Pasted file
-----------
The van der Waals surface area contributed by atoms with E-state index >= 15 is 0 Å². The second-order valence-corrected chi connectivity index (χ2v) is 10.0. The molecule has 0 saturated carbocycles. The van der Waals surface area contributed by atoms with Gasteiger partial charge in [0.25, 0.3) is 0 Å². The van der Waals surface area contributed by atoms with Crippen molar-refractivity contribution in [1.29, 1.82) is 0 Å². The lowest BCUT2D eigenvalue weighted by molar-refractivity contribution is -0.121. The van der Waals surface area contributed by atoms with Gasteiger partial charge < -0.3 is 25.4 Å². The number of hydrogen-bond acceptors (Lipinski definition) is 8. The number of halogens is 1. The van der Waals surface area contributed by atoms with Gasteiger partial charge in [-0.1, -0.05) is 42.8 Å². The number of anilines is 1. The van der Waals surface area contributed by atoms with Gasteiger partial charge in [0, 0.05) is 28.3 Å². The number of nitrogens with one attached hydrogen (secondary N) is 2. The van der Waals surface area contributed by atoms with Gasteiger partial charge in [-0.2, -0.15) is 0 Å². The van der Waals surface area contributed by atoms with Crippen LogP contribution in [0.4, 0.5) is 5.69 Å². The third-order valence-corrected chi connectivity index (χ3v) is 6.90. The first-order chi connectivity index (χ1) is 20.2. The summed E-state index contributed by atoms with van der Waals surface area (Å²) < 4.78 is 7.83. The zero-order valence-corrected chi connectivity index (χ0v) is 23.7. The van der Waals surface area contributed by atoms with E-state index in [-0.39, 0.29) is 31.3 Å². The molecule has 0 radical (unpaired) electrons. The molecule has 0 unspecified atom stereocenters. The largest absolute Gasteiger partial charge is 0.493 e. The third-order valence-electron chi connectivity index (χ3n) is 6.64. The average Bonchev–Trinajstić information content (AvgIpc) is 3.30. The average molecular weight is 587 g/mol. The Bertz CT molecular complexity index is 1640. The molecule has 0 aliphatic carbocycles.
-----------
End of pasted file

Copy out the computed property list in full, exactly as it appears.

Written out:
The van der Waals surface area contributed by atoms with E-state index >= 15 is 0 Å². The second-order valence-corrected chi connectivity index (χ2v) is 10.0. The molecule has 0 saturated carbocycles. The van der Waals surface area contributed by atoms with Gasteiger partial charge in [0.25, 0.3) is 0 Å². The van der Waals surface area contributed by atoms with Crippen molar-refractivity contribution in [1.29, 1.82) is 0 Å². The lowest BCUT2D eigenvalue weighted by molar-refractivity contribution is -0.121. The van der Waals surface area contributed by atoms with Gasteiger partial charge < -0.3 is 25.4 Å². The number of hydrogen-bond acceptors (Lipinski definition) is 8. The number of halogens is 1. The van der Waals surface area contributed by atoms with Gasteiger partial charge in [-0.1, -0.05) is 42.8 Å². The number of anilines is 1. The van der Waals surface area contributed by atoms with Gasteiger partial charge in [0, 0.05) is 28.3 Å². The number of nitrogens with one attached hydrogen (secondary N) is 2. The van der Waals surface area contributed by atoms with Gasteiger partial charge in [-0.2, -0.15) is 0 Å². The van der Waals surface area contributed by atoms with Crippen LogP contribution in [0.4, 0.5) is 5.69 Å². The third-order valence-corrected chi connectivity index (χ3v) is 6.90. The first-order chi connectivity index (χ1) is 20.2. The summed E-state index contributed by atoms with van der Waals surface area (Å²) < 4.78 is 7.83. The zero-order valence-corrected chi connectivity index (χ0v) is 23.7. The van der Waals surface area contributed by atoms with E-state index in [-0.39, 0.29) is 31.3 Å². The molecule has 0 radical (unpaired) electrons. The molecule has 0 unspecified atom stereocenters. The largest absolute Gasteiger partial charge is 0.493 e. The third-order valence-electron chi connectivity index (χ3n) is 6.64. The average Bonchev–Trinajstić information content (AvgIpc) is 3.30. The average molecular weight is 587 g/mol. The Bertz CT molecular complexity index is 1640. The molecule has 0 aliphatic carbocycles.